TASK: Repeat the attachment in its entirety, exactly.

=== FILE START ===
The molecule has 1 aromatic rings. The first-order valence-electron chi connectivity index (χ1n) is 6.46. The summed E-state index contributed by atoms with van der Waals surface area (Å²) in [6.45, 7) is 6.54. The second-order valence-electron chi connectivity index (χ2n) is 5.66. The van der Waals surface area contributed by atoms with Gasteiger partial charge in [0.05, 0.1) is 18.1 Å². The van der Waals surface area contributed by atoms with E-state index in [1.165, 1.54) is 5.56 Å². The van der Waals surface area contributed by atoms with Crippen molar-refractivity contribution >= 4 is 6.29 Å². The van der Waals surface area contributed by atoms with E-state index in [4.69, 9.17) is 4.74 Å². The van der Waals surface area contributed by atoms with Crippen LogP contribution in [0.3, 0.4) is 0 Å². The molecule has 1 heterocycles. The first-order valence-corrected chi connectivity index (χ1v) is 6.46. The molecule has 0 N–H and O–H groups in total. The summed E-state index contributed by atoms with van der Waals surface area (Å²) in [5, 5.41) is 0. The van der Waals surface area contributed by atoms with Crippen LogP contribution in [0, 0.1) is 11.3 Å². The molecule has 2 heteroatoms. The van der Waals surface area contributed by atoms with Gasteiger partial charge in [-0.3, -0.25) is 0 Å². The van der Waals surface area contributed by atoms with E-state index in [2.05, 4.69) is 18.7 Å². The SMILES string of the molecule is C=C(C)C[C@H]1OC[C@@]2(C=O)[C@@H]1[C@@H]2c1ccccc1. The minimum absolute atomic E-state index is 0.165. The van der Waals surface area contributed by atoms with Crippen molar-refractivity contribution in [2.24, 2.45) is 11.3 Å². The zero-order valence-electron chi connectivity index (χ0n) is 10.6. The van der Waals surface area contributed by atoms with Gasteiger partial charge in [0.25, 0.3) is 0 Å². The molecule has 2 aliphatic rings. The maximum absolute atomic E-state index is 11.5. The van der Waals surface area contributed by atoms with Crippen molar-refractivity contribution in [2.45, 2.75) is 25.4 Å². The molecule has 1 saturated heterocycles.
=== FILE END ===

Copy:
The molecule has 1 aromatic rings. The first-order valence-electron chi connectivity index (χ1n) is 6.46. The summed E-state index contributed by atoms with van der Waals surface area (Å²) in [6.45, 7) is 6.54. The second-order valence-electron chi connectivity index (χ2n) is 5.66. The van der Waals surface area contributed by atoms with Gasteiger partial charge in [0.05, 0.1) is 18.1 Å². The van der Waals surface area contributed by atoms with E-state index in [1.165, 1.54) is 5.56 Å². The van der Waals surface area contributed by atoms with Crippen molar-refractivity contribution >= 4 is 6.29 Å². The van der Waals surface area contributed by atoms with E-state index in [4.69, 9.17) is 4.74 Å². The van der Waals surface area contributed by atoms with Crippen LogP contribution in [0.3, 0.4) is 0 Å². The molecule has 1 heterocycles. The first-order valence-corrected chi connectivity index (χ1v) is 6.46. The molecule has 0 N–H and O–H groups in total. The summed E-state index contributed by atoms with van der Waals surface area (Å²) in [5, 5.41) is 0. The van der Waals surface area contributed by atoms with Crippen LogP contribution in [0, 0.1) is 11.3 Å². The molecule has 2 heteroatoms. The van der Waals surface area contributed by atoms with Gasteiger partial charge in [-0.3, -0.25) is 0 Å². The van der Waals surface area contributed by atoms with E-state index in [2.05, 4.69) is 18.7 Å². The SMILES string of the molecule is C=C(C)C[C@H]1OC[C@@]2(C=O)[C@@H]1[C@@H]2c1ccccc1. The minimum absolute atomic E-state index is 0.165. The van der Waals surface area contributed by atoms with Crippen molar-refractivity contribution in [2.24, 2.45) is 11.3 Å². The zero-order valence-electron chi connectivity index (χ0n) is 10.6. The van der Waals surface area contributed by atoms with Gasteiger partial charge in [0.25, 0.3) is 0 Å². The molecule has 2 aliphatic rings. The maximum absolute atomic E-state index is 11.5. The van der Waals surface area contributed by atoms with Crippen molar-refractivity contribution in [2.45, 2.75) is 25.4 Å². The molecule has 1 saturated heterocycles.